There has been ample discussion revolving around Jessie Ware’s sophomore album. The consensus with fans, critics and the artist herself is this: love is tough (hence the title Tough Love). Love, in fact, is so tough that Ware needed to extrapolate her previous work and create this new selection of pop-laden tunes which diverge a bit from her normal, experimentally-oriented production, and form an oozy selection of songs straight from the heart. It’s 43 minutes of potentially tear jerking vibes.
I will agree that Jessie Ware has made her impression more lasting. Ware is not a featured artist exclusively, although has played the role fabulously with artists such as SBTRKT, Disclosure and recently Miguel. Her vocal quality is hard to top as a rising face and presence amongst pop and alternative singers alike, but did this album match up to her spectacular debut album? Devotion Her second work Tough Love is a well executed creation, featuring her silk-tone voice, an ever increasing skill set as an artist and a more congruent album as a whole, but would not go as far as to say it surpasses the initial work.
Ware’s production has a noticeable shift on many tracks, and that affects the songs she writes in terms of style. What molded Jessie Ware was her keen eye for neo-soul and ballad songs that sustained a weight of emotion, not specific to the idea of love but many other pertinent topics as well. I will argue Tough Love only consists of the love aspect and is limited by this. “Say You Love Me” sounds like the song from a romantic drama soundtrack where the two characters realize they love each other but, for inner-conflicting reasons, cannot. “Pieces” has a similar affect.
Fortunately, those are the least favorable of the album and the rest redeem Ware with intriguing synths harmonizing with her vocals, echo-y verses that wrap Ware up in a cosmic sheet of space gas and manifested love particles. This is appreciated on choruses of “Share It All,” “The Way We Are,” “Sweetest Song” and a couple of others. Personally, these are the tracks I enjoy the most because they are reminiscent of Devotion the most and really capture my attention. I think, “That’s my home girl Jessie belting on the track. Thank god.” Maybe others would disagree.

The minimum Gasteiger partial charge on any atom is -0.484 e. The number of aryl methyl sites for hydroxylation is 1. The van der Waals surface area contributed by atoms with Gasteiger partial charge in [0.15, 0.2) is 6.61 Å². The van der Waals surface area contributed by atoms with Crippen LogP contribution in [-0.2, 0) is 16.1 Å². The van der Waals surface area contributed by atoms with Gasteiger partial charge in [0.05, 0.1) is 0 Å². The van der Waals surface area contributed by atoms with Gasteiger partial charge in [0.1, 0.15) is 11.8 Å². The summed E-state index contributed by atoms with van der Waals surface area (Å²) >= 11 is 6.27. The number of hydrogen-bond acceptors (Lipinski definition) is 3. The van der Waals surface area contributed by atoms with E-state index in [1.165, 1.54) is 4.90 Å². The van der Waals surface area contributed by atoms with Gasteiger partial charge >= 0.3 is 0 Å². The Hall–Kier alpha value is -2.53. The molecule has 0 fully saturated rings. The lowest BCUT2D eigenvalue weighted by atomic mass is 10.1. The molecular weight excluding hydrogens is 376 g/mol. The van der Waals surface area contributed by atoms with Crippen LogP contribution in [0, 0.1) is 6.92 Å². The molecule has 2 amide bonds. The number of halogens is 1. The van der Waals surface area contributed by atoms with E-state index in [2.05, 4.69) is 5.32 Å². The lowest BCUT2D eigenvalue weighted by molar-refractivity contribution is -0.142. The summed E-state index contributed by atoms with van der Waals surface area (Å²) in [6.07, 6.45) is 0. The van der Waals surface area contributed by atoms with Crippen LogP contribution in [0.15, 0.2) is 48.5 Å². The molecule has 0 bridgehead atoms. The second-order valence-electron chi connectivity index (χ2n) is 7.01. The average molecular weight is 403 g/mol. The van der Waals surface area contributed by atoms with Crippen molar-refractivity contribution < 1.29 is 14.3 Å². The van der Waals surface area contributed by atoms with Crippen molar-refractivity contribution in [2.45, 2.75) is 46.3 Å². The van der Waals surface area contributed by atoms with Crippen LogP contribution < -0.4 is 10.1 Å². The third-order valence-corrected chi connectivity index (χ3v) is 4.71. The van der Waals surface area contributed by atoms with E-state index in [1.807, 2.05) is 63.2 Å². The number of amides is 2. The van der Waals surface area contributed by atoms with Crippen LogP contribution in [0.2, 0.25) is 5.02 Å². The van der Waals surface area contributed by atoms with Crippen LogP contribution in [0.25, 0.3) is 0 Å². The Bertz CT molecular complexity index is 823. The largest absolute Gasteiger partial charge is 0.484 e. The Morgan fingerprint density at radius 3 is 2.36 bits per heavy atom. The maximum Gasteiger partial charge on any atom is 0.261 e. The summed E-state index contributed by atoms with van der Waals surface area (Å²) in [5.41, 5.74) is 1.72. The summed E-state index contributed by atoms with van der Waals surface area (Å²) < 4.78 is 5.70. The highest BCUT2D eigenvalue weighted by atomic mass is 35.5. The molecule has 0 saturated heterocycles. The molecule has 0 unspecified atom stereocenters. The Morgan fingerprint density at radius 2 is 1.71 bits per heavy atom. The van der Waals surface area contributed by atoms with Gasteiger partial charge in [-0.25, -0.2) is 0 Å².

Tough Love also brings interesting additions to Ware’s repertoire, such as “Kind of… Sometimes… Maybe” which brings a climactic dynamic, both in the micro and macro of the album. “All On You” takes an approach on neo-soul/R&B, and succeeds I might add. And the rest are just simply Jessie Ware gold. But, of course, the title track “Tough Love” is the defining hallmark at this point in her career, forcing Jessie into an intense falsetto that rolls as fluidly and flawlessly as the tears down my face while listening. Thank you Jessie.
For an attempt at a sophomore album, Jessie Ware succeeded. With the exception of a couple pop-duds that somehow worked their way into the singles spotlight of Jessie Ware’s choosing, the album showcases another brilliant collection of future slow jams. Something to look forward to is the Jessie Ware: Remixed, album to be released momentarily and further boast her reputation among sub-pop artists and producers, along with her already outstanding status with the singer/songwriter community.